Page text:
Above is a poster for Dan Oniroku hebi no ana, also known as Snake Hole, starring Izumi Shima. We wish she had made a few movies in the mainstream, but she was a roman porno star, and that means some of her output can be hard to watch. We make no judgments. Well, no, we do make judgments, but we try to be open minded about these crazy flicks. Japanese filmmakers were exploding old taboos and on the balance that was a good thing, but where Toei's pinky violence usually empowered women, Nikkatsu's roman pornos recast them as victims. In this film, for example, Shima is forced to participate in bdsm fantasies. She's shaved, hung from ropes, walked with a dog collar, and is erotically vacuumed (don't ask). This was Shima's last starring role, and it came near the end of Nikkatsu's roman porno obsession. But of course that was just a marketing label. The studio continued its explorations of taboo subject matter. As far as this one goes, we don't recommend it, but we've seen worse films. If it sounds like something that'd interest you—so pee it. Dan Oniroku hebi no ana premiered in Japan today in 1983.
She's the boss of her gang, but not of her panties, apparently.
Above are two similar but not identical high kicking posters for Document porno: Sukeban, aka Dokyumento poruno: Sukeban, known in English as Porn Document: Sukeban. At some point the original panty shot must have been deemed inappropriate, because as you can see it was covered with black paint. It's like her crotch went into mourning. And we did too, a little, when we saw it. Was the retouch effort supposed to look like tights? We suppose so, but it's a pretty ham-handed effort. We'd love to know if the second poster is an official promo from Purima Kikaku, the studio that made the film, or a one-off from an individual cinema. We'll never know, we're sure. Document porno: Sukeban premiered in Japan today in 1973. It was the prequel to Dokyumento poruno: zoku sukeban, aka Porn Document: Sukeban 2. You can see that poster here. Also, you can see another high kicking Japanese poster here.
Kanô and company are still Crazy after all these years.
Today's deep dive into the pinku pile has produced this two panel promo for Sukeban: Tamatsuki asobi, aka Girl Boss: Crazy Ball Game, which starred Yûko Kanô and premiered today in 1974. Not every pinku movie had these types of posters but we've acquired quite a few. We'd upload others, but we don't know what films some of them are for. We'll get around to sharing them anyway, though.
Looking below, you'll see we've grabbed some promo photos. These came from an online auction. The last panel shows Yûko Kanô's co-stars Ritsuko Fujiyama, Emi Jô, Harumi Tajima, Rie Saotome, and Ryôko Ema having some wild and watery fun. Sukeban: Tamatsuki asobi has it all—violence, sex, violence, Yakuza, violence, and more. You can read a bit more about it at our write-up from some years ago, located at this link.
When Meiko comes 'round trouble is sure to follow.
We're in Japan again today with another Meiko Kaji poster. Above you see an incredibly rare circular promo for the pinku film Joshû sasori: Dai-41 zakkyo-bô, aka Female Prisoner Scorpion: Jailhouse 41, along with the standard promo. It premiered in Japan today in 1972. Meiko's paid her debt to society for now, so we'll let her go, but don't worry. She's a career criminal—she'll be back.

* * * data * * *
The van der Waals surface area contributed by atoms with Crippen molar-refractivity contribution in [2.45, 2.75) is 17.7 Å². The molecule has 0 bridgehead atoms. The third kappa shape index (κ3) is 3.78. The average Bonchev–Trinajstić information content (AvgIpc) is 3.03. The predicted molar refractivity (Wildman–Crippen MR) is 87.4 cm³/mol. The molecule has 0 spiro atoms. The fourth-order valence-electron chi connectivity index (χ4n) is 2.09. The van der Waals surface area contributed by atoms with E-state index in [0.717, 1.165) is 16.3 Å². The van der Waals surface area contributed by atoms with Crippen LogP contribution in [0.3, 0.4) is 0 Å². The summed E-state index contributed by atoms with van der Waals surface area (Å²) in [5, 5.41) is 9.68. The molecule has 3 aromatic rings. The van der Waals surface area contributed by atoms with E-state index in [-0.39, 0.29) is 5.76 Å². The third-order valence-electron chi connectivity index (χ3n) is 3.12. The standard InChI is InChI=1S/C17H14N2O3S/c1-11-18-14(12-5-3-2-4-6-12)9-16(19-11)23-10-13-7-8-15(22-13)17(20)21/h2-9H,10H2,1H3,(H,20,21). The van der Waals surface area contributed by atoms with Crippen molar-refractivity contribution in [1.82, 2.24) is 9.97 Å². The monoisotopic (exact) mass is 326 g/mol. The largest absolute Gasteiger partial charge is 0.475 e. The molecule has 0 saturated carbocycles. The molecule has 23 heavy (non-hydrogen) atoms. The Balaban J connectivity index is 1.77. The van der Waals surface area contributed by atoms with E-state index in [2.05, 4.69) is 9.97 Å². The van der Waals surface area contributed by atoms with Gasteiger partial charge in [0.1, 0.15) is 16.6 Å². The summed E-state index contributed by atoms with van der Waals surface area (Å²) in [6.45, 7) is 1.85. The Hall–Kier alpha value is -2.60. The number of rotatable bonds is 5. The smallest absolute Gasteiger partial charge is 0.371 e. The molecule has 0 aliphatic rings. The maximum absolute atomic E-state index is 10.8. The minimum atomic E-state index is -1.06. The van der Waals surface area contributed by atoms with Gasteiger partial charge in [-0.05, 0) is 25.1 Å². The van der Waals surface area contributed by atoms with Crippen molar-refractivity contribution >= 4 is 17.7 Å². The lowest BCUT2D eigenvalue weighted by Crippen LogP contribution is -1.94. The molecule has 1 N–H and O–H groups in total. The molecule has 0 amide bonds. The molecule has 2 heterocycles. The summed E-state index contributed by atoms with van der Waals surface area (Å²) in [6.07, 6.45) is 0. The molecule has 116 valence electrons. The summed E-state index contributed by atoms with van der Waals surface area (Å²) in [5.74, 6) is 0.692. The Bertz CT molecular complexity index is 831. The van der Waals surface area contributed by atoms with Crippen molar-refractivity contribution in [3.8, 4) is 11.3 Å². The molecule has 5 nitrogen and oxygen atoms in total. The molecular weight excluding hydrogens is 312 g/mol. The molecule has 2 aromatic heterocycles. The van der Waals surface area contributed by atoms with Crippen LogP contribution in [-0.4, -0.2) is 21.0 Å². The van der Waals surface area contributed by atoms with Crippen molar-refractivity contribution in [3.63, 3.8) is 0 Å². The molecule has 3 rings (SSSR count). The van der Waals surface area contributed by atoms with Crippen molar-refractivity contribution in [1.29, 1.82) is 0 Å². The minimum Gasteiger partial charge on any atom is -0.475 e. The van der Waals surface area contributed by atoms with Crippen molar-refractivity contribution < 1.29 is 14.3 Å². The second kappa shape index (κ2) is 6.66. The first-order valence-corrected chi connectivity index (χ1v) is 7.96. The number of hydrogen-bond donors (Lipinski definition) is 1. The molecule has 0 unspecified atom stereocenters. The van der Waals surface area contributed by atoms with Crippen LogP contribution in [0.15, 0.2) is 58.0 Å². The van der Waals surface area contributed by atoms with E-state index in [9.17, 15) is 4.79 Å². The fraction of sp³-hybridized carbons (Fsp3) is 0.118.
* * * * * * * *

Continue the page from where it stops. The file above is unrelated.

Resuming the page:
Maximum security, maximum thrills.
Japanese manga artist Toru Shinohara painted two posters for Meiko Kaji's classic Female Convict series. We shared the first, for Joshuu sasori: Dai-41 zakkyo-bô, aka Female Convict Scorpion: Jailhouse 41, back in 2014. Here's the second, for Joshû sasori: 701-gô urami-bushi, aka Female Prisoner Scorpion: #701's Grudge Song. It premiered in Japan today in 1973. We'll get back to Shinohara a bit later.
The headlines that mattered yesteryear.
1939—Holiday Records Strange Fruit
American blues and jazz singer Billie Holiday
records "Strange Fruit", which is considered to be the first civil rights song. It began as a poem written by Abel Meeropol, which he later set to music and performed live with his wife Laura Duncan. The song became a Holiday standard immediately after she recorded it, and it remains one of the most highly regarded pieces of music in American history.
1927—Mae West Sentenced to Jail
American actress and playwright Mae West is sentenced to ten days in jail for obscenity for the content of her play Sex. The trial occurred even though the play had run for a year and had been seen by 325,000 people. However West's considerable popularity, already based on her risque image, only increased due to the controversy.
1971—Manson Sentenced to Death
In the U.S, cult leader Charles Manson is sentenced to death for inciting the murders of Sharon Tate and several other people. Three accomplices, who had actually done the killing, were also sentenced to death, but the state of California abolished capital punishment in 1972 and neither they nor Manson were ever actually executed.
1923—Yankee Stadium Opens
In New York City, Yankee Stadium, home of Major League Baseball's New York Yankees, opens with the Yankees beating their eternal rivals the Boston Red Sox 4 to 1. The stadium, which is nicknamed The House that Ruth Built, sees the Yankees become the most successful franchise in baseball history. It is eventually replaced by a new Yankee Stadium and closes in September 2008.